In part seven of the “M Word” blog series, Lori Sackler shares why holidays can be a good time to launch financial talks.
At At the holidays, families carve out time to be with each other and spend quality time away from the daily stresses and commitments of their lives. This is also an opportunity to bridge the distance and time away from loved ones due to geography, living in different parts of the country or world or simply being distracted because of stressful work or travel schedules.
Being away from your daily routine can provide an opportunity to reflect on your life and think about open items in your financial plan or the family dynamics about money that are troubling. It might even be an opportunity to prepare for and have money talks that you have been delaying because you find it too difficult to broach the conversation.
The holidays are fast approaching, which means you have another crack at resolving issues and conflict at the next family gathering and making progress towards achieving certain goals.
In a previous blog, we highlighted the “hidden landscape” elements, both conscious and unconscious, that may be interfering with you getting to the starting line and launching into money conversations as you navigate different family transitions. In this blog, we will actually tackle how to prepare for the talks and think them through in advance so when you have the next family gathering, you can be prepared to articulate the issues, get agreement on the need to resolve and schedule a time to discuss the pressing matters that may later create a family meltdown in the event they’re not tackled.
I have often compared having the money talk to staging a Shakespearean play. The actual play is filled with drama and conflict on the surface as the specific situations and circumstances (i.e. life transitions such as retirement, long term care of loved ones, estate transfers, etc.) unfold, and the conscious as well as covert factors play out (as identified in the previous blog “preparing the hidden landscape”). The subtexts can make the conversations epic, filling everyone with fear and anxiety, and oftentimes not providing positive results.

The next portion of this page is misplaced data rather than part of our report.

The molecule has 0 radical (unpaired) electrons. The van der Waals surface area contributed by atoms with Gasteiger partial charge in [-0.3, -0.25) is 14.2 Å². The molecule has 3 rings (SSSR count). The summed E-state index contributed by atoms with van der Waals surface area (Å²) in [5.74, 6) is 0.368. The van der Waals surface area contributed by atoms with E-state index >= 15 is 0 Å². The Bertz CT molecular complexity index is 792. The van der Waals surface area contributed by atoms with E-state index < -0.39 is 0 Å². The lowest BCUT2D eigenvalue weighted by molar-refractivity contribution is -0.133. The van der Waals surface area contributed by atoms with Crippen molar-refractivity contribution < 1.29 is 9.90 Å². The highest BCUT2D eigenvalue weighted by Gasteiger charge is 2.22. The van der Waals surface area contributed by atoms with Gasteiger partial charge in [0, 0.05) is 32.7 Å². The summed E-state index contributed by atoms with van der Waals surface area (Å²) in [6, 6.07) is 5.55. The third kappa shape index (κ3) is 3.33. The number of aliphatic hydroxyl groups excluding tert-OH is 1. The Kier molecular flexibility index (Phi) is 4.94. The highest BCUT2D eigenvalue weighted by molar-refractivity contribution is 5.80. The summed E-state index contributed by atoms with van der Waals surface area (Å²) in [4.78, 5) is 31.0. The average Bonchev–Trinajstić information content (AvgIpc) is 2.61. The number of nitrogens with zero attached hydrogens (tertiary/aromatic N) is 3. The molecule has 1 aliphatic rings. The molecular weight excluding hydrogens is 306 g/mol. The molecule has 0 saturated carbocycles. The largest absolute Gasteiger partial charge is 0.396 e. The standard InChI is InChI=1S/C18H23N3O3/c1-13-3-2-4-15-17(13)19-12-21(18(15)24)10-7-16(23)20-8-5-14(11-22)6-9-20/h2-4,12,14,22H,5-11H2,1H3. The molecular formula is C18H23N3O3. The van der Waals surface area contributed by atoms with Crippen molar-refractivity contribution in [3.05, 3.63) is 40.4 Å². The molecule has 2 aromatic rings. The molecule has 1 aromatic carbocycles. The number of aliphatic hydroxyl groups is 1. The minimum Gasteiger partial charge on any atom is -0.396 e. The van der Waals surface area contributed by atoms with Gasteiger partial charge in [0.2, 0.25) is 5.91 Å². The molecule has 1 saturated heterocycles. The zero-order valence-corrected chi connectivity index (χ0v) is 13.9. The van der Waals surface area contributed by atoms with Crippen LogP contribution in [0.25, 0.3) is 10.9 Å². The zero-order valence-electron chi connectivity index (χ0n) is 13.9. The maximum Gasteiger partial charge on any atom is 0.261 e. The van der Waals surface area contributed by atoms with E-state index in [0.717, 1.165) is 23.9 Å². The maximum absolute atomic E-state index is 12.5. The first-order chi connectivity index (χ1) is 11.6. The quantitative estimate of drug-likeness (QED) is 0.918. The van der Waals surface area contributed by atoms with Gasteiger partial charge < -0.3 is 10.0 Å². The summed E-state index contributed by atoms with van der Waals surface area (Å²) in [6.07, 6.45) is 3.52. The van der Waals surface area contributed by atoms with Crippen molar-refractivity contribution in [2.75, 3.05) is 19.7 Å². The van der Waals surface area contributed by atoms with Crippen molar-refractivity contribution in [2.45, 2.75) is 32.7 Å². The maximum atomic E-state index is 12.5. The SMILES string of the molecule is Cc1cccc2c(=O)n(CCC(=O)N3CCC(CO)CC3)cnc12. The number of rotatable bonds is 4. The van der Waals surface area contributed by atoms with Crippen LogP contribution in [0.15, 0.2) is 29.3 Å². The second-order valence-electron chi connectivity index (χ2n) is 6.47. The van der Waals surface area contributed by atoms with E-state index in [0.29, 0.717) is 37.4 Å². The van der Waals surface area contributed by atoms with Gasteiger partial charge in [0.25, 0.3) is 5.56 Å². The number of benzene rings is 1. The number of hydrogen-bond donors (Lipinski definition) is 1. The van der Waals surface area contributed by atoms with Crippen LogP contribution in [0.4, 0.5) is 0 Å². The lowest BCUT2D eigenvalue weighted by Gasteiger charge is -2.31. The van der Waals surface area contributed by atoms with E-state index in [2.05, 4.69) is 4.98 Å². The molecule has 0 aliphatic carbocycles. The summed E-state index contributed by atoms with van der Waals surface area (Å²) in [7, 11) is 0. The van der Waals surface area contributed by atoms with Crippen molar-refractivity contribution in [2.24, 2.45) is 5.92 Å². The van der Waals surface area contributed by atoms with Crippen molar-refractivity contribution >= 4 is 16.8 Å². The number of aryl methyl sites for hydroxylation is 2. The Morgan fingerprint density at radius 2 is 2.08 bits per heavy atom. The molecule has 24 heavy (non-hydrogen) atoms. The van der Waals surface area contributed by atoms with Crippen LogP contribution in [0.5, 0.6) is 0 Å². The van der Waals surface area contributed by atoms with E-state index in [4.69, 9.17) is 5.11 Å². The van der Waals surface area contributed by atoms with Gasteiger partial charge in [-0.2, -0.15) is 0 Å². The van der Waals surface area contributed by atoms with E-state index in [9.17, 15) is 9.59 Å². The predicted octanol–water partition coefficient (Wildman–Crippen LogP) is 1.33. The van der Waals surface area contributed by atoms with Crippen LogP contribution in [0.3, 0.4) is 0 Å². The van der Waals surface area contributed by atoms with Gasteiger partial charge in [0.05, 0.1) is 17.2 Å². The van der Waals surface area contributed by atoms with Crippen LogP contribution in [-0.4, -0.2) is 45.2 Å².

That is exactly why this step is so important; “Preparation Critical.” Producing a staged event of any kind, particularly one that can be emotionally charged, often takes months of preparation and planning. While many of you might think this is overkill to make such an analogy, I cannot emphasize enough the importance of planning and preparation to encourage and fuel an open discussion and ultimately be successful.
I also liken having the money talk to other crucial conversations you have during your lifetime, like that big life-changing job interview you are preparing for or a business or legal matter you need to resolve. In all those situations you want to ask the following questions that impact the outcome: the what, who, when, where, why and how? Given the Covid-19 landscape and economic downturn, what are the issues we need to address or the particular, pressing money event that needs to be tackled, who are the best individuals and/or professionals to include and possibly lead the conversation, when is the most appropriate time to schedule the discussion, where or at what location should we plan to meet which will offer a supportive environment , why is it so important to have this discussion, what is at stake in money and family relationships and how do I best present my case and engage others in good behavior and sound decisions?